“There is mystery behind that masked gray visage, and ancient life force, delicate and mighty, awesome and enchanted, commanding the silence ordinarily reserved for mountain peaks, great fires, and the sea.”
– Peter Matthiessen
What was he doing? We pondered. Usually we understood the antics of our river’s animals. Our guides at Royal Chundu grew up on this riverbank; they’ve told us everything they know. Which really is just about everything there is to know. But no one knew the answer to this…
The littlest elephant stood before us on the bank, with his trunk in his mother’s mouth while Mother and the others slurped up water from the perfectly sufficient source flowing below.
We tossed ideas around between us on our sunset cruise. Maybe he’s feeding on regurgitated grass like a baby bird. Perhaps he can’t reach the river and is using his mother’s mouth as a convenient fountain. Little one proved that notion wrong by toddling down to the water’s edge with another young one to show us that he could quite aptly ‘knock it back’ as much as the others…
With its 100,000 different muscles, the elephant’s trunk simply has so many roles that it gets confusing for us human spectators. But perhaps that’s part of the fun, the way of the safarigoer… projecting ourselves into the minds of the wilder beings we encounter, partaking in the guessing game of the African bush and discovering how utterly, embarrassingly incorrect we were.
The elephants of the Zambezi are particularly enigmatic creatures. They aren’t like Africa’s other elephants. They decide whether to let you in or not. They come to you; you don’t seek them out. Like the hippo’s eyes that slip out of the water without warning, metres from your boat, the herd appears suddenly. On our few kilometres of river, there is no one else to interrupt the moment. The elephants are here for us, we tell ourselves.
One by one, the herd trots their bulky trot, from the reserve on the Zimbabwean side, down the bank. Their trunks feel out the scene, waving and groping in a dance of mystery, leaving us to decipher their elephant language for ourselves. To theorise about that trunk…
The truth of this mystery, it would seem, was not one about food or water at all. But one, most likely, about compassion and curiosity. No great purpose, perhaps, but one pivotal to life as an elephant.
According to Eleaid, besides the trunk’s role as nose, arm, hand, voice, straw and hose, it is also an essential tool for social behaviour. Prying it into the mouths of family members is apparently quite natural.
“Virtually all close elephant interaction involves the trunk. They use them to touch, stroke, explore, caress and embrace. A mother will wrap her trunk protectively around her baby, close family members and friends will put the tips of their trunks in each others mouths, juveniles will play by trying to wrap up their friend’s trunk in theirs and potential mates will touch and feel the more private areas of the object of their affection.”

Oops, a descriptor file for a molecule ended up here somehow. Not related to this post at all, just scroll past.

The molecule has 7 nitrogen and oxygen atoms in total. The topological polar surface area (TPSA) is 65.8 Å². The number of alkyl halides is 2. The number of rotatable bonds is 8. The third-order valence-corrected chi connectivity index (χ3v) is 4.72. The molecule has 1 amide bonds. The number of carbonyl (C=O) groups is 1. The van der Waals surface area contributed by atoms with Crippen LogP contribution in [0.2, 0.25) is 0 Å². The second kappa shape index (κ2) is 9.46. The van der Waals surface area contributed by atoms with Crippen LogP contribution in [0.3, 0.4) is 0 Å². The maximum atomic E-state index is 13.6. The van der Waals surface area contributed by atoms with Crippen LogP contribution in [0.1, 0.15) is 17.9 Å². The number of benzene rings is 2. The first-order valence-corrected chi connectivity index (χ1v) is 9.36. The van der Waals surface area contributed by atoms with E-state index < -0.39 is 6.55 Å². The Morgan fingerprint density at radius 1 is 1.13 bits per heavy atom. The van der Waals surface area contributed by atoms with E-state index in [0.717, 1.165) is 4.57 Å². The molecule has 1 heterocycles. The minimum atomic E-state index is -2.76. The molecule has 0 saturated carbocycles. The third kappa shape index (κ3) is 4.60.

As the sun set over the family on shore, we watched on at the secret life of the Zambezi elephant – our arms (trunks) around each other.
10 Trunk Facts We Wanted You To Know
Source: The experts at Eleaid
1. The trunk is vital for life. The reason a charging elephant tucks his trunk out of harm’s way is to protect it from damage.
2. A baby elephant uses her trunk to interact with her mother. It takes them a number of years to become expert in their use. It’s amusing to watch the antics of newly born calves as they try to get used to the limb dangling in front of them.
3. Once mastered, the trunk has no equal in the animal kingdom for dexterity, manoeuverability and strength. It can perform even the most delicate functions – from picking up a small coin from a flat surface to lifting 250kg weights.
4. Given that they have the largest nose in the world, elephants are thought to have the best sense of smell of all animals. The tip of their trunks are constantly moving, testing the smells in the air in every direction. They can pick up smells over long distances, giving them a useful early warning system of approaching danger. They often sniff out each other to obtain valuable chemical knowledge about their companions.
5. The trunk is not quite a straw as often thought, as elephants don’t not use it to drink through. They use it to draw water, which they then spray into their mouths. A typical trunk can hold around four litres of water, while the trunk of a big bull can hold up to 10 litres.
6. Elephants use the trunk as a shower with various pressure settings. It can either send a power blast jet of water or offer a more gentle alternative.
7. When elephants are very hot and water is not readily available, they often put their trunks in their mouths, obtain large amounts of saliva and spray it on their bodies.
8. The trunk is also used to chastise, discipline or control in confrontational situations. An elephant will often wave it or hold it in the air as a warning of aggressive intent. The real danger sign is when it rolls the trunk up and tucks it under the chin. This signals that it is preparing to charge.
9. Elephants can use their trunks to produce a range of sounds, from a low snort to high pitched squeaks of excitement or a deafening full blown trumpet. They also use them to make as a particular warning sound, by rapping their trunks on the ground to create a resonating rumble – a sound often used by mothers when concerned by threats to their young.
10. The tip of the trunk is the most sensitive tissue ever studied. It is packed with nerve endings and distinguishes the African variety from the Asian. the African sports two fingers allowing it to grasp an object with between its fingers, while the Asian has only only and tends to scoop more and hold objects against the underside of the trunk.